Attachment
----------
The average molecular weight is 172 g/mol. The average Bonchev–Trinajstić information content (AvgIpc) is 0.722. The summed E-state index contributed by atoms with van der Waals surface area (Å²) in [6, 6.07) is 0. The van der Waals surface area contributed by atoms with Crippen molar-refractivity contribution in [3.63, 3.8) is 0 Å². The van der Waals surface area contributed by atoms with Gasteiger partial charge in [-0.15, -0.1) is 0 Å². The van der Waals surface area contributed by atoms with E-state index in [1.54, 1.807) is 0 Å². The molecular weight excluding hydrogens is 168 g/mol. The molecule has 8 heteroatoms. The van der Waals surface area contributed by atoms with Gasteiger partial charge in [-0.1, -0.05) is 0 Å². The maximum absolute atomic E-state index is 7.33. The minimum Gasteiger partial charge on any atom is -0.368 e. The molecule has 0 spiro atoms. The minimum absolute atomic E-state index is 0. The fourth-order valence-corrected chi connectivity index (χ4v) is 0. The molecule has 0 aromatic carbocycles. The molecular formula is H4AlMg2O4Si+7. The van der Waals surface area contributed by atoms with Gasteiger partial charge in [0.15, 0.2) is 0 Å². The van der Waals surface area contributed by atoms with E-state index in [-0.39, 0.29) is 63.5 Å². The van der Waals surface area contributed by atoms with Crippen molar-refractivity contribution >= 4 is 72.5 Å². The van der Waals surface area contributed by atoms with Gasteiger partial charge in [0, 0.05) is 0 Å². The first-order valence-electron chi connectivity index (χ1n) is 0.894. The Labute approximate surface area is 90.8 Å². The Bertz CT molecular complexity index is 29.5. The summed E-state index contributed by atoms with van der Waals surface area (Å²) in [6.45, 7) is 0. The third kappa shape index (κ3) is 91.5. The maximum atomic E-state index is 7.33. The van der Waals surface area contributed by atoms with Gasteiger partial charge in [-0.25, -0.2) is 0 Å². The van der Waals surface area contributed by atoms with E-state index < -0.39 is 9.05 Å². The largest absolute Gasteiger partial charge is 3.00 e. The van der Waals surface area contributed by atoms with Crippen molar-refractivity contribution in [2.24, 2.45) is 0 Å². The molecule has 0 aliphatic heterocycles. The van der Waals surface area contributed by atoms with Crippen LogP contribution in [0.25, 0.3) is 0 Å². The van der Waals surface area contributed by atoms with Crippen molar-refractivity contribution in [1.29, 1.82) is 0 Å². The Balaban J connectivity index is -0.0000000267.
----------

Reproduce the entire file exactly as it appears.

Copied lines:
The average molecular weight is 172 g/mol. The average Bonchev–Trinajstić information content (AvgIpc) is 0.722. The summed E-state index contributed by atoms with van der Waals surface area (Å²) in [6, 6.07) is 0. The van der Waals surface area contributed by atoms with Crippen molar-refractivity contribution in [3.63, 3.8) is 0 Å². The van der Waals surface area contributed by atoms with Gasteiger partial charge in [-0.15, -0.1) is 0 Å². The van der Waals surface area contributed by atoms with E-state index in [1.54, 1.807) is 0 Å². The molecular weight excluding hydrogens is 168 g/mol. The molecule has 8 heteroatoms. The van der Waals surface area contributed by atoms with Gasteiger partial charge in [-0.1, -0.05) is 0 Å². The maximum absolute atomic E-state index is 7.33. The minimum Gasteiger partial charge on any atom is -0.368 e. The molecule has 0 spiro atoms. The minimum absolute atomic E-state index is 0. The fourth-order valence-corrected chi connectivity index (χ4v) is 0. The molecule has 0 aromatic carbocycles. The molecular formula is H4AlMg2O4Si+7. The van der Waals surface area contributed by atoms with Gasteiger partial charge in [0.15, 0.2) is 0 Å². The van der Waals surface area contributed by atoms with E-state index in [-0.39, 0.29) is 63.5 Å². The van der Waals surface area contributed by atoms with Crippen molar-refractivity contribution >= 4 is 72.5 Å². The van der Waals surface area contributed by atoms with Gasteiger partial charge in [0, 0.05) is 0 Å². The first-order valence-electron chi connectivity index (χ1n) is 0.894. The Labute approximate surface area is 90.8 Å². The Bertz CT molecular complexity index is 29.5. The summed E-state index contributed by atoms with van der Waals surface area (Å²) in [6.45, 7) is 0. The third kappa shape index (κ3) is 91.5. The maximum atomic E-state index is 7.33. The van der Waals surface area contributed by atoms with Gasteiger partial charge in [-0.25, -0.2) is 0 Å². The van der Waals surface area contributed by atoms with E-state index < -0.39 is 9.05 Å². The largest absolute Gasteiger partial charge is 3.00 e. The van der Waals surface area contributed by atoms with Crippen molar-refractivity contribution in [2.24, 2.45) is 0 Å². The molecule has 0 aliphatic heterocycles. The van der Waals surface area contributed by atoms with Crippen LogP contribution in [0.25, 0.3) is 0 Å². The van der Waals surface area contributed by atoms with Crippen molar-refractivity contribution in [1.29, 1.82) is 0 Å². The Balaban J connectivity index is -0.0000000267.